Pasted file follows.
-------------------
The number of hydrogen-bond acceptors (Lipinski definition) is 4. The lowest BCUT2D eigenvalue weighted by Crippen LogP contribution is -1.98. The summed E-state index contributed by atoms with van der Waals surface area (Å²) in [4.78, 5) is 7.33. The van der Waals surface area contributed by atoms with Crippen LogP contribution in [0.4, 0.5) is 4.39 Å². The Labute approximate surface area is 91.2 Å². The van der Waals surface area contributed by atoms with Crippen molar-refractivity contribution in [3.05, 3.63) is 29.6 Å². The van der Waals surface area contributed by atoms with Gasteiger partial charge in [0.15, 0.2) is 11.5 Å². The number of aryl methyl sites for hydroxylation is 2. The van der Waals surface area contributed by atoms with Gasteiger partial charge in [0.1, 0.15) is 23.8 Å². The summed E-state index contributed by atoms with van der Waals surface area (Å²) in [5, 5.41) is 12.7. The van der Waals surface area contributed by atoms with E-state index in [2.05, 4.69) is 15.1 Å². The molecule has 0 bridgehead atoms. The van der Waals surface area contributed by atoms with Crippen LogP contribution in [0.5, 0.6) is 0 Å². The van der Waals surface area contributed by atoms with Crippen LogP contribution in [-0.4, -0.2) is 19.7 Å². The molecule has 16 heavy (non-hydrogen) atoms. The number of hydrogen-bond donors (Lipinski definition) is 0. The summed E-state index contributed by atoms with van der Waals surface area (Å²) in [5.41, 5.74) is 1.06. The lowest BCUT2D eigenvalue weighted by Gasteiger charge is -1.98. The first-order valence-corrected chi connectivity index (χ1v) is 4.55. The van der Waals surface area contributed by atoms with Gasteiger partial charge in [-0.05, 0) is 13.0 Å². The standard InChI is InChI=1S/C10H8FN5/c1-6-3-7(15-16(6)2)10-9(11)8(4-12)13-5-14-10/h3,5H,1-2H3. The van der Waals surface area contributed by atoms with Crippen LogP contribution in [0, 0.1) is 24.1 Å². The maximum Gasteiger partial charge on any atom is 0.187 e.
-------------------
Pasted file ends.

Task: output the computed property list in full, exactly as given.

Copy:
The number of hydrogen-bond acceptors (Lipinski definition) is 4. The lowest BCUT2D eigenvalue weighted by Crippen LogP contribution is -1.98. The summed E-state index contributed by atoms with van der Waals surface area (Å²) in [4.78, 5) is 7.33. The van der Waals surface area contributed by atoms with Crippen LogP contribution in [0.4, 0.5) is 4.39 Å². The Labute approximate surface area is 91.2 Å². The van der Waals surface area contributed by atoms with Crippen molar-refractivity contribution in [3.05, 3.63) is 29.6 Å². The van der Waals surface area contributed by atoms with Gasteiger partial charge in [0.15, 0.2) is 11.5 Å². The number of aryl methyl sites for hydroxylation is 2. The van der Waals surface area contributed by atoms with Gasteiger partial charge in [0.1, 0.15) is 23.8 Å². The summed E-state index contributed by atoms with van der Waals surface area (Å²) in [5, 5.41) is 12.7. The van der Waals surface area contributed by atoms with E-state index in [2.05, 4.69) is 15.1 Å². The molecule has 0 bridgehead atoms. The van der Waals surface area contributed by atoms with Crippen LogP contribution in [0.5, 0.6) is 0 Å². The van der Waals surface area contributed by atoms with Crippen LogP contribution in [-0.4, -0.2) is 19.7 Å². The molecule has 16 heavy (non-hydrogen) atoms. The number of hydrogen-bond donors (Lipinski definition) is 0. The summed E-state index contributed by atoms with van der Waals surface area (Å²) in [5.41, 5.74) is 1.06. The lowest BCUT2D eigenvalue weighted by Gasteiger charge is -1.98. The first-order valence-corrected chi connectivity index (χ1v) is 4.55. The van der Waals surface area contributed by atoms with Gasteiger partial charge in [-0.05, 0) is 13.0 Å². The standard InChI is InChI=1S/C10H8FN5/c1-6-3-7(15-16(6)2)10-9(11)8(4-12)13-5-14-10/h3,5H,1-2H3. The van der Waals surface area contributed by atoms with Crippen LogP contribution in [0, 0.1) is 24.1 Å². The maximum Gasteiger partial charge on any atom is 0.187 e.